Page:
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Is China a Responsible Stakeholder?

  • Date:2007-04-27

Chen-yuan Tung
Vice Chairman, Mainland Affairs Council

On January 11, 2007, the People's Republic of China (PRC) launched an anti-satellite missile that destroyed not only its orbiting target, but also any lingering illusions over Beijing's military ambitions. In fact, the missile test is just one of many alarming displays of Beijing's growing capacity to achieve its aims by force after the enactment of the Anti-Separation Law (ASL) on March 14, 2005. These have heightened doubts over China's ability and intention to act as a responsible stakeholder of the international community and as a stabilizing force in East Asia.

The ASL unilaterally defines the status quo of the Taiwan Strait and denies the fact that Taiwan is independent from the jurisdiction of China. The ASL also rides roughshod, in language and spirit, over universal democratic values, while also introducing new uncertainties and risks for regional peace. Rooted in the fiction that Taiwan is part of China, the ASL ominously stipulates that Beijing might use "non-peaceful means" to resolve the Taiwan Strait issues.

Far from bowing to international censure over the ASL in March 2005, including from the United States, Japan, and Europe, Beijing has followed up by drafting other laws to legitimize its claims of sovereignty over Taiwan and the right to use force against Taiwan. The draft State of Emergency Law and the National Defense Mobilization Law are two of the more egregious examples.

However, the international society ignores the situation aroused by the ASL. Since passing the ASL, China has used Taiwan as an excuse to develop its global military strategy and has been increasing its annual military spending at a double-digit pace (with a 17.8% increase in 2007 alone). China now has 988 missiles arrayed against Taiwan and is threatening to conquer Taiwan by 2015. Responding to Taiwanese president’s remarks, PRC foreign minister Li Zhaoxin recently stressed that the law "will not just sit there unused."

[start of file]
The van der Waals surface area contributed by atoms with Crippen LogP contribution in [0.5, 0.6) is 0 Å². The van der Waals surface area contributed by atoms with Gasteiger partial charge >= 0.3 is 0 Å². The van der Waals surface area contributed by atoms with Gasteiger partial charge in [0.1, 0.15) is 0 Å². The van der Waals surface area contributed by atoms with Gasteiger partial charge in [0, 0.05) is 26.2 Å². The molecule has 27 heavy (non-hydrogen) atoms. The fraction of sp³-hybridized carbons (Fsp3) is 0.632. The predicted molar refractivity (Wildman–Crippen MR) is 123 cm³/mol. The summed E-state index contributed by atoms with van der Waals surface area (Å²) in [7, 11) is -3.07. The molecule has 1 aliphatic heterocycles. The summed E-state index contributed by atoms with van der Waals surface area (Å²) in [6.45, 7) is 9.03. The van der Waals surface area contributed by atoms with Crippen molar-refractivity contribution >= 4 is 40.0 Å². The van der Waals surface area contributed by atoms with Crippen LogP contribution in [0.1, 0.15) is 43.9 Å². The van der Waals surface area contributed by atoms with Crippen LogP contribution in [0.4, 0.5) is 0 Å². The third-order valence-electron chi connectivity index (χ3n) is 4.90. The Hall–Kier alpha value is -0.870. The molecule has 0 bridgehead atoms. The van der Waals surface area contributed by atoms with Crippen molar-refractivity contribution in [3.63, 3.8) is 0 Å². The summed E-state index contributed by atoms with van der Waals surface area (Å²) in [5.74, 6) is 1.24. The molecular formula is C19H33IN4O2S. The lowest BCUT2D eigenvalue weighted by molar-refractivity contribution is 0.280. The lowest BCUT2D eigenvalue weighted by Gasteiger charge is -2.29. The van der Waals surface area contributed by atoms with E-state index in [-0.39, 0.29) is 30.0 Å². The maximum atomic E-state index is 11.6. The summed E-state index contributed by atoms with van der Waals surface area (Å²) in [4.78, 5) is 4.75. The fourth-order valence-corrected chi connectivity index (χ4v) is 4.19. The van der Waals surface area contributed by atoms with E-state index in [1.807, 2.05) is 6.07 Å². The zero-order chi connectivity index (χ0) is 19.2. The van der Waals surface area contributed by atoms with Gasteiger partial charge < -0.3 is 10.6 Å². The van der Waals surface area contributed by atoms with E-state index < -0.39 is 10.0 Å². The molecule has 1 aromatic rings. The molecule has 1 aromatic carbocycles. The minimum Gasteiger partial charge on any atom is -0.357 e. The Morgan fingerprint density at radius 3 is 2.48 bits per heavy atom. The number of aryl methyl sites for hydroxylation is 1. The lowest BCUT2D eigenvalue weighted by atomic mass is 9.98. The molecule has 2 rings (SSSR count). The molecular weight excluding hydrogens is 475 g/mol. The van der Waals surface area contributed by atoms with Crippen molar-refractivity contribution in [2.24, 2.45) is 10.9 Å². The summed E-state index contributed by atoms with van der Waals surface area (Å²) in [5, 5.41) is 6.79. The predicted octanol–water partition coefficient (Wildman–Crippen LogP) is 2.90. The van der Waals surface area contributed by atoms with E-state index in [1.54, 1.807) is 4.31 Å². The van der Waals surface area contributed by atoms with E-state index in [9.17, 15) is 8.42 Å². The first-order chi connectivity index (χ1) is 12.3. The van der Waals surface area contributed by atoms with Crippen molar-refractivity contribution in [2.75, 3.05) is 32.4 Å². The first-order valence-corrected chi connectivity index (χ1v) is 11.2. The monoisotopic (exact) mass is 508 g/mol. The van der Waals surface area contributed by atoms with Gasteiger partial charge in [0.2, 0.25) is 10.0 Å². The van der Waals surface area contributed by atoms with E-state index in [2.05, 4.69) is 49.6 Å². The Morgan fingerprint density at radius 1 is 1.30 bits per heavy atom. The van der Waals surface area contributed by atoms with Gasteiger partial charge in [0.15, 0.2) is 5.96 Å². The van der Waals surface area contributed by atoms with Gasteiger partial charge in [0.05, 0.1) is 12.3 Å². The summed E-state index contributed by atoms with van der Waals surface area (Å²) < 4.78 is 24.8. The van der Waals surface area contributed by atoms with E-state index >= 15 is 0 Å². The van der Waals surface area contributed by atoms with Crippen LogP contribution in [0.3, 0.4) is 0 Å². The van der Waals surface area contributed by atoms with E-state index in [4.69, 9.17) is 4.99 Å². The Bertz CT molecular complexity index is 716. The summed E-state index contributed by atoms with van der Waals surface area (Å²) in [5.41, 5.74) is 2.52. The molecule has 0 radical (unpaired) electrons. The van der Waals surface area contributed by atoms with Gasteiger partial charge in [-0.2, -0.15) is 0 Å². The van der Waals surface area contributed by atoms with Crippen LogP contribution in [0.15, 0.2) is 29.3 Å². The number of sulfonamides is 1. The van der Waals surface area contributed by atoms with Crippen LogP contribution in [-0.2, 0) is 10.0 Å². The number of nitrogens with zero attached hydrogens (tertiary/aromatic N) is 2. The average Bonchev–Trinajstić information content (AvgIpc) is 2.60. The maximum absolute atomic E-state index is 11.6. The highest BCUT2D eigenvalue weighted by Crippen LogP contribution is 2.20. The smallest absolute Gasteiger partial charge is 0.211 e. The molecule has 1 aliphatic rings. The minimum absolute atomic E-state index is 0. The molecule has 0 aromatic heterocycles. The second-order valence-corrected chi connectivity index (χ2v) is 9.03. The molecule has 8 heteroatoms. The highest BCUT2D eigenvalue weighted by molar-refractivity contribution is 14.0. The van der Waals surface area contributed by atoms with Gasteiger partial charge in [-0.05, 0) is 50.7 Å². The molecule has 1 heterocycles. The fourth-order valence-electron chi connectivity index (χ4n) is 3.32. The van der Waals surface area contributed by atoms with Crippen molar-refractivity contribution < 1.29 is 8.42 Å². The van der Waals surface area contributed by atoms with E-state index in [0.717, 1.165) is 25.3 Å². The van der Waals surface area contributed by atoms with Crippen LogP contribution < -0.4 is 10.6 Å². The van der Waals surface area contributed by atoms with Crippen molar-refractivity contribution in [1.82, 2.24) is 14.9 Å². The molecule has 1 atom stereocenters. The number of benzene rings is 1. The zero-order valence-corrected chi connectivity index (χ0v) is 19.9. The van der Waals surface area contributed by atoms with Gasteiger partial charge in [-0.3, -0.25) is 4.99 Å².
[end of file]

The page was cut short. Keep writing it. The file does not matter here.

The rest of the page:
The ASL has been accompanied as well by a ratcheting up in Beijing of threatening rhetoric and diplomatic maneuvering to degrade, isolate, divide and ultimately swallow up Taiwan. This is evident in the way China has aggressively mischaracterized constitutional reforms, rectification of names, and other actions to deepen democracy in Taiwan and clarify Taiwan’s international titles as moves towards "de jure Taiwan independence." It is also seen in Beijing's complete disregard for the overwhelming wish of the Taiwanese people to normalize their country's rightful position in the world.

On the diplomatic front, the leadership in Beijing has prevented Taiwan from participating in the United Nations, World Health Organization, and other international organizations, including non-governmental organizations, effectively shutting out the 23 million people from due representation in these bodies. From March 2005 to February 2007, there were more than 50 cases of China’s diplomatic suppression against Taiwan in the international community. In the year of 2006 alone, China at least pressured nine international organizations to change Taiwan’s names and thus downgraded Taiwan’s international status in these organizations. In addition, China has worked to sideline Taiwan's democratically elected leaders in the course of cross-strait talks.

Such behavior is deeply unsettling. It represents an attack against not only Taiwan but also the democratic values and achievements for which Taiwan stands. It obstructs, as well, the progress of cross-strait relations. As Taiwan’s President Chen Shui-bian stressed, China’s ASL blatantly aimed to set up a channel to rationalize and legalize the use of violence or non-peaceful measures. This law not only exposes China’s aggressive and hegemonic character but also poses the greatest threat to the democratic community in the Asia-Pacific region.

According to recent public opinion surveys, the Taiwanese people have expressed fully their resentment against the passing of the ASL and the threat from China. 76.7 percent of the respondents disapproved of China’s bid to change the cross-strait status quo through non-peaceful means by passing the ASL, and 79.5 percent said it was up to the Taiwanese people to determine the country’s future. Moreover, 73.9 percent said the ASL showed China’s hostility toward the Taiwanese people, and exactly 63 percent agreed that the rapid buildup of China’s military constituted a threat to Taiwan’s security.

Taiwan is one of the great successful stories of democracy in Asia. It is also a beacon that could guide China down the path to democracy. It is along this path, and not the abandoning of a democratic Taiwan to China's authoritarian rule, that meaningful and lasting peace can be achieved in the Taiwan Strait. Taiwan therefore urges that the European Union should refrain from lifting its embargo on the arms sale to China, and that the cross-strait peace and security be maintained by trilateral joint management of Taiwan, the US and China. We also call on China to learn from Taiwan and hold fair, just and open democratic elections and realize genuine and fair political party competition so that the Chinese people can choose their national leader and the members of their highest parliamentary body. Once the Chinese people have real democracy, peace in the Taiwan Strait and East Asia can be fully secured.